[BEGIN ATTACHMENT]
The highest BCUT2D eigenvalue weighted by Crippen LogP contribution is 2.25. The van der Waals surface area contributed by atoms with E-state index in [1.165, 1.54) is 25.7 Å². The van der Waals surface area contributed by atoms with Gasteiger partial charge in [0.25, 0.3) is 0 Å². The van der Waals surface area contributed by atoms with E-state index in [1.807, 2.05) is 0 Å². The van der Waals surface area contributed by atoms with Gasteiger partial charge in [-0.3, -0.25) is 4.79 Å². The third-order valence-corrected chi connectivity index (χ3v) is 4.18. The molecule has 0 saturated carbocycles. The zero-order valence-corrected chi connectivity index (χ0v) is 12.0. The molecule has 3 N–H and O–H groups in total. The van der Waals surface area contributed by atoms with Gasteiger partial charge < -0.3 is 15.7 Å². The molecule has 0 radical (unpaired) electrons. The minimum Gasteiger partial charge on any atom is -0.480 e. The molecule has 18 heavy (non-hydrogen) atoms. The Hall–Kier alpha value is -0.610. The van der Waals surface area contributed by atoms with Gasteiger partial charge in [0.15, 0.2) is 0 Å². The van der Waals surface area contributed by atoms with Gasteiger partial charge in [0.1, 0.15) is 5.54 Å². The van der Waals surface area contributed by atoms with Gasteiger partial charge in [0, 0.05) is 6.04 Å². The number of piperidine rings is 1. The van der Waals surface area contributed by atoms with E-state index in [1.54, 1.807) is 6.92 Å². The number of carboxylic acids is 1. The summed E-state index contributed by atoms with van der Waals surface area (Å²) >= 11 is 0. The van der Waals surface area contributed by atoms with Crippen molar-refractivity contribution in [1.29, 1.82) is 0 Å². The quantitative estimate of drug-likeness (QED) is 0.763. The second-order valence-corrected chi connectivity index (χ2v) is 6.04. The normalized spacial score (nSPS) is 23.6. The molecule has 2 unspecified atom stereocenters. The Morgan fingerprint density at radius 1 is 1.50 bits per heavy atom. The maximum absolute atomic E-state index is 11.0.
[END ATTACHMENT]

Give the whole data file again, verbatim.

The highest BCUT2D eigenvalue weighted by Crippen LogP contribution is 2.25. The van der Waals surface area contributed by atoms with E-state index in [1.165, 1.54) is 25.7 Å². The van der Waals surface area contributed by atoms with Gasteiger partial charge in [0.25, 0.3) is 0 Å². The van der Waals surface area contributed by atoms with E-state index in [1.807, 2.05) is 0 Å². The van der Waals surface area contributed by atoms with Gasteiger partial charge in [-0.3, -0.25) is 4.79 Å². The third-order valence-corrected chi connectivity index (χ3v) is 4.18. The molecule has 0 saturated carbocycles. The zero-order valence-corrected chi connectivity index (χ0v) is 12.0. The molecule has 3 N–H and O–H groups in total. The van der Waals surface area contributed by atoms with Gasteiger partial charge < -0.3 is 15.7 Å². The molecule has 0 radical (unpaired) electrons. The minimum Gasteiger partial charge on any atom is -0.480 e. The molecule has 18 heavy (non-hydrogen) atoms. The Hall–Kier alpha value is -0.610. The van der Waals surface area contributed by atoms with Gasteiger partial charge in [0.15, 0.2) is 0 Å². The van der Waals surface area contributed by atoms with Gasteiger partial charge in [0.1, 0.15) is 5.54 Å². The van der Waals surface area contributed by atoms with Gasteiger partial charge in [0, 0.05) is 6.04 Å². The number of piperidine rings is 1. The van der Waals surface area contributed by atoms with E-state index in [1.54, 1.807) is 6.92 Å². The number of carboxylic acids is 1. The summed E-state index contributed by atoms with van der Waals surface area (Å²) >= 11 is 0. The van der Waals surface area contributed by atoms with Crippen molar-refractivity contribution in [1.29, 1.82) is 0 Å². The quantitative estimate of drug-likeness (QED) is 0.763. The second-order valence-corrected chi connectivity index (χ2v) is 6.04. The normalized spacial score (nSPS) is 23.6. The molecule has 2 unspecified atom stereocenters. The Morgan fingerprint density at radius 1 is 1.50 bits per heavy atom. The maximum absolute atomic E-state index is 11.0.